Pragmatically Blind

A few months ago I listened to an episode of a podcast called Invisibilia and the topic was expectations. They recounted how expectations can have both positive and negative results, and talked to a blind man named Daniel Kish who has a remarkable sense of his environment.

What struck me most about the discussion was not the discourse surrounding sight or the lack thereof, but on the arguments in favor of or against the use of 'clicking' for blind people to navigate their world (referred to as echolocation). Many blind people are discouraged from clicking, it seems, as they are told that it is not socially appropriate. By whose standards is it not appropriate? By sighted people.

I find it appalling that individuals out there "helping" people are limiting functional behaviors which can foster independence because people with sight may not understand it or somehow find it uncomfortable. In this case, it's not blind people who need to adjust, but everybody else.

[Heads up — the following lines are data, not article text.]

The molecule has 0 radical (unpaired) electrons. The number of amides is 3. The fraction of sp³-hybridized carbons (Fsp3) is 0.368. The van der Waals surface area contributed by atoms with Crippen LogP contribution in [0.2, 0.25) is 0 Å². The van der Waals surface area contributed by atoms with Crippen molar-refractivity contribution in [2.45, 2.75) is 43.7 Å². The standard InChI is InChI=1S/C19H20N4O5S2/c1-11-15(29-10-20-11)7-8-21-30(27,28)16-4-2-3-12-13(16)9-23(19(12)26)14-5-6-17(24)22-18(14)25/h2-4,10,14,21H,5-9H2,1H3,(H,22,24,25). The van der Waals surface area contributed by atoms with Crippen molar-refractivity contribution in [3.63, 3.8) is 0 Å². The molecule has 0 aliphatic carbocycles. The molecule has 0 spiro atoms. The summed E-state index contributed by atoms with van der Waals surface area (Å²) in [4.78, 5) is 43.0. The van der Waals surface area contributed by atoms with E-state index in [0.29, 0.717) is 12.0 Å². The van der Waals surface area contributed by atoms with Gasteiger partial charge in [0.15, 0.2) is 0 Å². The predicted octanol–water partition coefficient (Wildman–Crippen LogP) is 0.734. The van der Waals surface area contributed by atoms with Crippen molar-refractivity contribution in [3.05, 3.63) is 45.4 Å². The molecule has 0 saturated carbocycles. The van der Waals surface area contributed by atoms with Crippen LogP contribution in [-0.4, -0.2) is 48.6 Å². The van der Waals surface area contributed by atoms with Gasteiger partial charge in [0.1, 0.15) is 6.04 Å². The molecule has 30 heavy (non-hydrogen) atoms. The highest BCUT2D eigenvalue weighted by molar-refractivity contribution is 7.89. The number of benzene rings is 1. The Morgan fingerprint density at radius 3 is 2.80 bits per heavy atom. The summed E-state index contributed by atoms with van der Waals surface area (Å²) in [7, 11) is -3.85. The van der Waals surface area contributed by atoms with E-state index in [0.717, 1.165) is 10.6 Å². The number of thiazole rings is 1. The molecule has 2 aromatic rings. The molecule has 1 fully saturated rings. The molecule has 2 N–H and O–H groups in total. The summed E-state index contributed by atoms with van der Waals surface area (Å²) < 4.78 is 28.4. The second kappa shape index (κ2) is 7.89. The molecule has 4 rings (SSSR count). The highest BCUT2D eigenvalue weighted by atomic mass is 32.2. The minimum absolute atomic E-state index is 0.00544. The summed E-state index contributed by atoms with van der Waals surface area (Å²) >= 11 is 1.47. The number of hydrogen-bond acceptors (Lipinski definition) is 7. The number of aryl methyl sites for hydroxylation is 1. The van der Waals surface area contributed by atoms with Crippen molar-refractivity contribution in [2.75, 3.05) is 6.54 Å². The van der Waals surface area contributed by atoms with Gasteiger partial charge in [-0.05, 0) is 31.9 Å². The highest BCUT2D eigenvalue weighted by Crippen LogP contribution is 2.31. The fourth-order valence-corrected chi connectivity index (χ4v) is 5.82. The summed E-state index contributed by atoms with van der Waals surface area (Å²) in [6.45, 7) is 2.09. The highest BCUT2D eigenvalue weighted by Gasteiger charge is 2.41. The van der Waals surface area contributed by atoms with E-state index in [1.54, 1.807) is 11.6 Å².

★ Lessons From Furniture Stores

I realized today that one of the kazillion things I love about Ikea is the following:

No one follows you around and tries to ask you if you need help finding anything and tells you their name as if you were actually interested in knowing it.

I went to three separate furniture stores today with the sole intention of doing some window shopping. At each one, a salesperson materialized from thin air and peppered me with questions.

It was incredibly annoying.

And now, I shall forever think of the annoying salespeople when I walk into a patient's room and start rattling off a barrage of questions.

"Make it more casual," I'll tell myself. "Maybe it'll pay off to let them do some of the asking once in a while."

I just have to make sure I refrain from asking something like, "Oh, hi, what brings you here?" lest there be blank stares and glares for days.